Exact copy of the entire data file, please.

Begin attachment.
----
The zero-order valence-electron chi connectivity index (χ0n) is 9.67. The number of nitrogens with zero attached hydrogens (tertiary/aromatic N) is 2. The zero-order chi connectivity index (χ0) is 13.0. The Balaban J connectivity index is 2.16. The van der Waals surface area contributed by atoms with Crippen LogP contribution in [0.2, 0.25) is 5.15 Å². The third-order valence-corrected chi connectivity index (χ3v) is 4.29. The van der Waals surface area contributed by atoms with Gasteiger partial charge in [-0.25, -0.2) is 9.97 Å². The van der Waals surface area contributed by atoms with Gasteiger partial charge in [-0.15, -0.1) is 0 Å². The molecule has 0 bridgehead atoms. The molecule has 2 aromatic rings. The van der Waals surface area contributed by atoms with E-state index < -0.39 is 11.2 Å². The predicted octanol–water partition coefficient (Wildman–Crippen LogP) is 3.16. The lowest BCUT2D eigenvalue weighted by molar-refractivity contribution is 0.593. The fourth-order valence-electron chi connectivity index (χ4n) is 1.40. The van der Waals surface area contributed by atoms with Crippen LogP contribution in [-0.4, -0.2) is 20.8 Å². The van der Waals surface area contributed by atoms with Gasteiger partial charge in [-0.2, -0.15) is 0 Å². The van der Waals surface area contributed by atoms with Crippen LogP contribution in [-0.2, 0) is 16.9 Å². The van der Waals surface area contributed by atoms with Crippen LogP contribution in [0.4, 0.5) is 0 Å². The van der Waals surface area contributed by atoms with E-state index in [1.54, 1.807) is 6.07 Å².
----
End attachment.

The zero-order valence-electron chi connectivity index (χ0n) is 9.67. The number of nitrogens with zero attached hydrogens (tertiary/aromatic N) is 2. The zero-order chi connectivity index (χ0) is 13.0. The Balaban J connectivity index is 2.16. The van der Waals surface area contributed by atoms with Crippen LogP contribution in [0.2, 0.25) is 5.15 Å². The third-order valence-corrected chi connectivity index (χ3v) is 4.29. The van der Waals surface area contributed by atoms with Gasteiger partial charge in [-0.25, -0.2) is 9.97 Å². The van der Waals surface area contributed by atoms with Gasteiger partial charge in [-0.15, -0.1) is 0 Å². The molecule has 0 bridgehead atoms. The molecule has 2 aromatic rings. The van der Waals surface area contributed by atoms with E-state index < -0.39 is 11.2 Å². The predicted octanol–water partition coefficient (Wildman–Crippen LogP) is 3.16. The lowest BCUT2D eigenvalue weighted by molar-refractivity contribution is 0.593. The fourth-order valence-electron chi connectivity index (χ4n) is 1.40. The van der Waals surface area contributed by atoms with Crippen LogP contribution in [-0.4, -0.2) is 20.8 Å². The van der Waals surface area contributed by atoms with Gasteiger partial charge in [-0.2, -0.15) is 0 Å². The van der Waals surface area contributed by atoms with Crippen LogP contribution in [-0.2, 0) is 16.9 Å². The van der Waals surface area contributed by atoms with Crippen LogP contribution in [0.4, 0.5) is 0 Å². The van der Waals surface area contributed by atoms with E-state index in [1.54, 1.807) is 6.07 Å².